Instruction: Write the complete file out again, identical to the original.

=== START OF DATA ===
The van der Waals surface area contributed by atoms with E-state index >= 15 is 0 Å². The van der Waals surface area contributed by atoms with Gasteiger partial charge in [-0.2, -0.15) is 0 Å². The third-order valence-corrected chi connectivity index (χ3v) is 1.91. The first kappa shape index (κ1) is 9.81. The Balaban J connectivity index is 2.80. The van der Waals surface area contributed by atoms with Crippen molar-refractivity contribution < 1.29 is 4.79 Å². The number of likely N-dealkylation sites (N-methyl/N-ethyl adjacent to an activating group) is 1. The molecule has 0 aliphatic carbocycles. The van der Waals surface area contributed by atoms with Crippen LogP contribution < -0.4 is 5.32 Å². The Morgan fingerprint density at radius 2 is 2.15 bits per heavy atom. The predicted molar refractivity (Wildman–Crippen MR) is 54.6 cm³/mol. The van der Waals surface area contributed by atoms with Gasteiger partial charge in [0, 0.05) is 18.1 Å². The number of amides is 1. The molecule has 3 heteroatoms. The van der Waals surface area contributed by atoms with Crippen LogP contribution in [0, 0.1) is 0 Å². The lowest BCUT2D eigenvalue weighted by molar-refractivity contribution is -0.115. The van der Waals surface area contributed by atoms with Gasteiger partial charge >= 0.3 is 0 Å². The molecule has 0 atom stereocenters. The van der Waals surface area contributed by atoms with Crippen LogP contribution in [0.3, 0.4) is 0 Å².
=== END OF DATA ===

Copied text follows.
The van der Waals surface area contributed by atoms with E-state index >= 15 is 0 Å². The van der Waals surface area contributed by atoms with Gasteiger partial charge in [-0.2, -0.15) is 0 Å². The third-order valence-corrected chi connectivity index (χ3v) is 1.91. The first kappa shape index (κ1) is 9.81. The Balaban J connectivity index is 2.80. The van der Waals surface area contributed by atoms with Crippen molar-refractivity contribution < 1.29 is 4.79 Å². The number of likely N-dealkylation sites (N-methyl/N-ethyl adjacent to an activating group) is 1. The molecule has 0 aliphatic carbocycles. The van der Waals surface area contributed by atoms with Crippen LogP contribution < -0.4 is 5.32 Å². The Morgan fingerprint density at radius 2 is 2.15 bits per heavy atom. The predicted molar refractivity (Wildman–Crippen MR) is 54.6 cm³/mol. The van der Waals surface area contributed by atoms with Gasteiger partial charge in [0, 0.05) is 18.1 Å². The number of amides is 1. The molecule has 3 heteroatoms. The van der Waals surface area contributed by atoms with Crippen LogP contribution in [0, 0.1) is 0 Å². The lowest BCUT2D eigenvalue weighted by molar-refractivity contribution is -0.115. The van der Waals surface area contributed by atoms with Gasteiger partial charge >= 0.3 is 0 Å². The molecule has 0 atom stereocenters. The van der Waals surface area contributed by atoms with Crippen LogP contribution in [0.3, 0.4) is 0 Å².